Punxsutawney Phil’s Untimely Demise

My new book “Pass the Nuts” is now available. Here’s a sample from the book—taken from Chapter 29.

I’ve been fortunate to cover almost every major sporting event in this country except the Kentucky Derby, the Masters and Groundhog Day in Punxsutawney, Pennsylvania. Frankly, the Masters is not on my bucket list but Groundhog Day is, even though it’s not exactly a sporting event. Ever since the movie with Bill Murray, I’ve been intrigued.

“Then you know about the sad demise of Punxsutawney Phil,” said Mike Wagner, a realtor in Mayfield Heights, Ohio.


“Yes, he froze to death in 1970,” said Wagner. “Grave robbers stole his corpse.”

I was speaking at the Mayfield Chamber of Commerce luncheon and Wagner was there to introduce me, but this revelation suddenly dwarfed my prepared remarks. I was talking about my first book and discovering a chapter for my next book.

Wagner was a student at St. Francis College of Loretto, Pennsylvania, which is about an hour’s drive from Punxsutawney. He was the first to discover Punxsutawney’s dirty little secret.

“I believe it was Pete Sentren’s girlfriend who invited us to Punxsutawney for Groundhog Day in 1970. She lived near Punxsutawney. She said we could sleep in the basement of her parents’ home,” said Wagner.

So Wagner and half a dozen of his fraternity friends from St. Francis made the trip, arriving in late afternoon of Feb. 1. Groundhog Day was the next day, Feb. 2. It is one of the few major holidays celebrated on the same date every year, like the Fourth of July, Christmas and New Year’s Day.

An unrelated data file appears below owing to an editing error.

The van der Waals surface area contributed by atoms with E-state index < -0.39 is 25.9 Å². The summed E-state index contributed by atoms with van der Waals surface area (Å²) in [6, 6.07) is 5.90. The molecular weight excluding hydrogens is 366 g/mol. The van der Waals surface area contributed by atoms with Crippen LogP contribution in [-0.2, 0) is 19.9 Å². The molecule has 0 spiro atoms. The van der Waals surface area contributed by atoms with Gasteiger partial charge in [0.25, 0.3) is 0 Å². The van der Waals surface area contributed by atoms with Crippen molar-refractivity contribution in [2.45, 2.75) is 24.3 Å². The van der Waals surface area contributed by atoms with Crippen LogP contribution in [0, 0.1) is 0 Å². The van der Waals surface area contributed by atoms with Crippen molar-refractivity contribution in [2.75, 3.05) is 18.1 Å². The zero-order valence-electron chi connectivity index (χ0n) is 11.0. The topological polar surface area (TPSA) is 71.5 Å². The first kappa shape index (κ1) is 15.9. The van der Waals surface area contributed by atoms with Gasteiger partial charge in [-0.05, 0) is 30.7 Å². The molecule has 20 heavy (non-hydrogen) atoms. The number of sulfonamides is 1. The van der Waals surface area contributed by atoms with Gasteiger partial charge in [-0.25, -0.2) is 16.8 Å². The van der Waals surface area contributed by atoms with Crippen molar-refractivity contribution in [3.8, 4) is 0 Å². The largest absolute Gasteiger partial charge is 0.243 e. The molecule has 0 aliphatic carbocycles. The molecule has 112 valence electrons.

Among them was Mike Asselta, whose nickname was “Goody” because he was always looking for a good time. The boys went out partying, drinking, riding toboggans and then they slept in blankets on the floor of the Roberts’ basement, which was fine. They were college lads. Early the next morning they dragged themselves off the basement floor and drove to Gobbler’s Knob, where the ceremonies took place. The members of the prestigious Groundhog Society were dressed in their traditional top hats and morning suits. Phil was in his box with the tiny door.

“There were a couple of hundred people there,” Asselta recalls. “We were half hung over and it was cold. I bet it was zero degrees. The time came and they tapped on Phil’s box with a stick or a cane or something. He didn’t come out. They tapped again. He still didn’t come out. We’re all saying, ‘Get that sucker out. We came all the way from Loretto. We want to see the rodent.’ They tapped his box again. ‘He doesn’t want to come out. Six more weeks of winter,’ said the president of the Groundhog Society. Then they all left to get pancakes and bloody Marys at the Punxsutawney County Club. They just left Phil there.”

That was not the end of the story for the expeditionary force from St. Francis, however. They were young, they were out of town, they were adventurous and they were thirsty. And the Franciscan monks at St. Francis were a good hour away.

Mike Wagner worked the crowd at the pancake breakfast, making small talk with one morning suit guy after another.

“One of them confided his suspicion to me that Phil was dead, that he froze to death,” said Wagner, who passed the word to the others.

“So we went back to Gobbler’s Knob to see if he was still there,” said Asselta. “And there was Phil’s box, abandoned, alone, unguarded.”

Another of the Unholy St. Francis Seven, a chap named Steve Gill, looked into Phil’s box and found, exactly as advertised, one groundhog, frozen solid. Here was a case of morbid indifference, a felony, but nowhere on the Punxsutawney web site will you find any reference to the passing of Phil in 1970 or to the mysterious disappearance of his corpse.